Starvation vs Ignorance
Hansel woke up first, still holding his sister. Her face against his chest. The wolf had gone, and the symbol had been brushed over with dirt. The sun was beginning to peek out. They needed to get out of here today now that there was light again. Hansel checked the compass. It was fixed! He patted his sister’s shoulders. “Gretel! My compass is working! If we went only north and back yesterday it shouldn’t be too hard retrace our steps!”
Gretel turned to him, waking up slowly. She was scared realizing again where they had been left, yet seeing Hansel’s face seemed to comfort her. Even though plenty of his hair had escaped their holder through the night and clung to his face, content with covering his eyes. Gretel took a minute to respond, during which she decided to tie his hair again. “If we go back, what keeps papa from leaving us again?” there was a definite hurt to her voice, one which Hansel had no clue how to comfort.
He frowned. “nothing.” He admitted. “but we can’t stay here. I don’t know what’ll happen tomorrow Gretel, but I know what we can do right now. That’s stay together, and try to get out of this forest.” With that he stood up with his compass in hand, heading to yesterday’s marking. Yet again, the further they went the more unfamiliar things seemed.
“This doesn’t look any better than before-“ Gretel whined, somewhat shaking. It was colder than yesterday, with a bit of wind that kept leaves scurrying across the ground. With the branches waving and the clouds darker signaling rain any hope of getting home was beginning to disappear. Hansel looked around pausing, she was right. The compass might’ve still been damaged.
“I think there’s still something wrong with my compass-“ He said shaking it in frustration. They needed to get home soon. Hansel was cold, hungry, thirsty, and getting weak. He would’ve regretted not eating anything in a day and half but bread crumbs if it hadn’t given Gretel the strength to keep going for the night. He looked down at her, not knowing what to do anymore. He was feeling hopeless. When he first met her he promised her safety, and that promise still stood. He slid off his coat putting it on her shoulders for warmth, before untying his hair to cover the worry in his eyes. If it rained the pearls would be covered in mud, no longer visible and useless.
“But Hans-“ Gretel protested. Her brother shook his head. She hated how selfless he could be at times, he wouldn’t take it back. Gretel searched around for an answer before Hansel started walking again. “Where are we going?” she asked. He didn’t answer, his compass clanking against his chest forgotten. Again she began to pray in Rhioninian, hoping for another miracle. The scariest thing of all was probably the tear that she could have sworn strolled down her brother’s cheek. One that made him almost start sprinting, Gretel barely being able to catch up. “Hansel, can we- can we sit down!” He stopped, leaving her to catch her breath.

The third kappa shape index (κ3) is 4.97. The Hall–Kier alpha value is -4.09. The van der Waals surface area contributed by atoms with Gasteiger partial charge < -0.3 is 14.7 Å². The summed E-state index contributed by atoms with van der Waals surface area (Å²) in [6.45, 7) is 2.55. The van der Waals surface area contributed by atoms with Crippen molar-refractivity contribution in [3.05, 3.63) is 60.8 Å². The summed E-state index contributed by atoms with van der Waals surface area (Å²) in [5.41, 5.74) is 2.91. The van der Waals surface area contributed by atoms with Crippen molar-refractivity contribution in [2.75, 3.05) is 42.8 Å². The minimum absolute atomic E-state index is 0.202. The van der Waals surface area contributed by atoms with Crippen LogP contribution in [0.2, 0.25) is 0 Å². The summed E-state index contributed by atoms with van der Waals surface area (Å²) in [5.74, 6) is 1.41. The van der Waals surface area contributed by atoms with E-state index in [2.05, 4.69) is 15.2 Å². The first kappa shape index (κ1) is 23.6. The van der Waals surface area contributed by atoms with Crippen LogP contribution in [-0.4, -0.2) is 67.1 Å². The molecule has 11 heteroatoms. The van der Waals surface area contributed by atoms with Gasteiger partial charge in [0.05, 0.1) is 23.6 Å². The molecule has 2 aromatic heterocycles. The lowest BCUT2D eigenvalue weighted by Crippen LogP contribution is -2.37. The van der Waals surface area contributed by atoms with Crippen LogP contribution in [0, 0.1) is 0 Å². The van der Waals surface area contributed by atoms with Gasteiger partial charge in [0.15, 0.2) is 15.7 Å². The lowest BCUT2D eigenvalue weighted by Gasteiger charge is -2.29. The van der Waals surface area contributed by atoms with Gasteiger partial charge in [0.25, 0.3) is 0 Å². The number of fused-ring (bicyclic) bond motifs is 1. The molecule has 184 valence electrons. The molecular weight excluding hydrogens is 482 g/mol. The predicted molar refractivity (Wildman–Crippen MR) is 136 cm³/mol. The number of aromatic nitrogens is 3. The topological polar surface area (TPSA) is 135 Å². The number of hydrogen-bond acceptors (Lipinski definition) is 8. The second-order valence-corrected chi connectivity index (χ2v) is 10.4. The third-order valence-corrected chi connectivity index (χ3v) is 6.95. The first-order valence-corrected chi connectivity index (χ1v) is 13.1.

Hansel let go of her for a moment and laid against a tree, covering his face with his hands as he fell down against it. The clouds had reached their peak, and he could feel a drop of water make its way to his shoulder. They couldn’t start a fire with the rain, and he didn’t have the tools to catch any sort of meat. He couldn’t hear a river, and collecting raindrops wouldn’t be enough. His head ached with hunger and stress, and now he had run out of ideas.
Gretel watched her brother cry silently. She wanted to join him. If her brother had run out of ideas, then, it all really was hopeless. She crawled next to him, before catching sight of something in the distance. Was that smoke? There couldn’t be a fire during the rain like that unless it was indoors. Did someone live out there? She tugged at his shirt. “Hansel!”
His sister's quick call made him spring up bringing her with him as she pointed at the smoke. That was enough to wake him from his self pity as they wandered towards it.
“Why would someone live out here?” he asked curiously.
“Does it matter? Warmth Hansel! Safety! Maybe they know the way out!” Hansel shook his head softly. That’s what a predator would want them to think, but what else could they do? Just a minute ago he was crying in front of Gretel. She didn't need another reason to lose hope. At least now they were headed somewhere. The smell was faint at first but almost filled them with need. “It smells like a pie fresh out of the oven!” Gretel exclaimed rushing ahead. This made Hansel fear it further, whatever it was, it wanted them closer. Was this what took the others?